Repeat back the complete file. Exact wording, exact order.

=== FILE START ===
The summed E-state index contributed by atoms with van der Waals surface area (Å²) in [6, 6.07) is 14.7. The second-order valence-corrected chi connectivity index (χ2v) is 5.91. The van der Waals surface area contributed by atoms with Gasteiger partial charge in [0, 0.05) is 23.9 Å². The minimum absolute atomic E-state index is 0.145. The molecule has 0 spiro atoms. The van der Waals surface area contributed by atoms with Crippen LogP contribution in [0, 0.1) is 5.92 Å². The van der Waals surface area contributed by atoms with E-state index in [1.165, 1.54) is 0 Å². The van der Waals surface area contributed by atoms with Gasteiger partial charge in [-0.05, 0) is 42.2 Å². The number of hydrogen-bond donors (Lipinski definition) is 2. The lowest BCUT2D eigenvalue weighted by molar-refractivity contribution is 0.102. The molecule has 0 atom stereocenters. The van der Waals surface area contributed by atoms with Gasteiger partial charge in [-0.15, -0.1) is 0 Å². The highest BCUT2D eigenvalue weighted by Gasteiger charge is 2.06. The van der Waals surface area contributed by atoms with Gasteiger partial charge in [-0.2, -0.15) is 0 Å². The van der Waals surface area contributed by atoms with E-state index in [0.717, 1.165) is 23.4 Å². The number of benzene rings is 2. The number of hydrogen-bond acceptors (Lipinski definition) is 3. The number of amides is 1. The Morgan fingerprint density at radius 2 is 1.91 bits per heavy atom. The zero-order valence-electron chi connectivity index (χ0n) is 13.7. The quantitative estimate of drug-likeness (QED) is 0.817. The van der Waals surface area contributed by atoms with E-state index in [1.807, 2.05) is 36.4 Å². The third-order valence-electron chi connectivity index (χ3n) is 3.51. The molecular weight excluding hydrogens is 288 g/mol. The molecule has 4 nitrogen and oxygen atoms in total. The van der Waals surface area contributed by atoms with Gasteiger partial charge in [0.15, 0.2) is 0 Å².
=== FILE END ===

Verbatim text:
The summed E-state index contributed by atoms with van der Waals surface area (Å²) in [6, 6.07) is 14.7. The second-order valence-corrected chi connectivity index (χ2v) is 5.91. The van der Waals surface area contributed by atoms with Gasteiger partial charge in [0, 0.05) is 23.9 Å². The minimum absolute atomic E-state index is 0.145. The molecule has 0 spiro atoms. The van der Waals surface area contributed by atoms with Crippen LogP contribution in [0, 0.1) is 5.92 Å². The van der Waals surface area contributed by atoms with E-state index in [1.165, 1.54) is 0 Å². The van der Waals surface area contributed by atoms with Gasteiger partial charge in [-0.05, 0) is 42.2 Å². The number of hydrogen-bond donors (Lipinski definition) is 2. The lowest BCUT2D eigenvalue weighted by molar-refractivity contribution is 0.102. The molecule has 0 atom stereocenters. The van der Waals surface area contributed by atoms with Gasteiger partial charge in [-0.15, -0.1) is 0 Å². The highest BCUT2D eigenvalue weighted by Gasteiger charge is 2.06. The van der Waals surface area contributed by atoms with Gasteiger partial charge in [-0.2, -0.15) is 0 Å². The van der Waals surface area contributed by atoms with E-state index in [0.717, 1.165) is 23.4 Å². The number of benzene rings is 2. The number of hydrogen-bond acceptors (Lipinski definition) is 3. The number of amides is 1. The Morgan fingerprint density at radius 2 is 1.91 bits per heavy atom. The zero-order valence-electron chi connectivity index (χ0n) is 13.7. The quantitative estimate of drug-likeness (QED) is 0.817. The van der Waals surface area contributed by atoms with E-state index in [1.807, 2.05) is 36.4 Å². The third-order valence-electron chi connectivity index (χ3n) is 3.51. The molecular weight excluding hydrogens is 288 g/mol. The molecule has 4 nitrogen and oxygen atoms in total. The van der Waals surface area contributed by atoms with Gasteiger partial charge in [0.15, 0.2) is 0 Å².